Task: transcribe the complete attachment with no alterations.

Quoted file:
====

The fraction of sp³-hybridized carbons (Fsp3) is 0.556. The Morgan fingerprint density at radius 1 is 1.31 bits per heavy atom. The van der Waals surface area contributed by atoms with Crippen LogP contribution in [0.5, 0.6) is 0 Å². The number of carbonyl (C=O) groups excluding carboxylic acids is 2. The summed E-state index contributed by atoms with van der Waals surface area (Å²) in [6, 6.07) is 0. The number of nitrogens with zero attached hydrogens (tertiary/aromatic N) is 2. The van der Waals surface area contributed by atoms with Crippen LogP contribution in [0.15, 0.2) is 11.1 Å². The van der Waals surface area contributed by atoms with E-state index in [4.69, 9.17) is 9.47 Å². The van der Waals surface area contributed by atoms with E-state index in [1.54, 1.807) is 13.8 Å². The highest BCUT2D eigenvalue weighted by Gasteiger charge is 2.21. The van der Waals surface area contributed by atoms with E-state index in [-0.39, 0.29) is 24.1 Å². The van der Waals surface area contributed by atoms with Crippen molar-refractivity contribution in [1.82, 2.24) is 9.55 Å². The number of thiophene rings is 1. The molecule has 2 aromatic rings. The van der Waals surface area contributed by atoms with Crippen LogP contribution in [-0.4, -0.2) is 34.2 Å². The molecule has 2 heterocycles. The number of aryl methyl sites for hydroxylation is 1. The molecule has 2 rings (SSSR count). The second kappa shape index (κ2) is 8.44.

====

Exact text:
The fraction of sp³-hybridized carbons (Fsp3) is 0.556. The Morgan fingerprint density at radius 1 is 1.31 bits per heavy atom. The van der Waals surface area contributed by atoms with Crippen LogP contribution in [0.5, 0.6) is 0 Å². The number of carbonyl (C=O) groups excluding carboxylic acids is 2. The summed E-state index contributed by atoms with van der Waals surface area (Å²) in [6, 6.07) is 0. The number of nitrogens with zero attached hydrogens (tertiary/aromatic N) is 2. The van der Waals surface area contributed by atoms with Crippen LogP contribution in [0.15, 0.2) is 11.1 Å². The van der Waals surface area contributed by atoms with E-state index in [4.69, 9.17) is 9.47 Å². The van der Waals surface area contributed by atoms with E-state index in [1.54, 1.807) is 13.8 Å². The highest BCUT2D eigenvalue weighted by Gasteiger charge is 2.21. The van der Waals surface area contributed by atoms with E-state index in [-0.39, 0.29) is 24.1 Å². The van der Waals surface area contributed by atoms with Crippen molar-refractivity contribution in [1.82, 2.24) is 9.55 Å². The number of thiophene rings is 1. The molecule has 2 aromatic rings. The van der Waals surface area contributed by atoms with Crippen LogP contribution in [-0.4, -0.2) is 34.2 Å². The molecule has 2 heterocycles. The number of aryl methyl sites for hydroxylation is 1. The molecule has 2 rings (SSSR count). The second kappa shape index (κ2) is 8.44.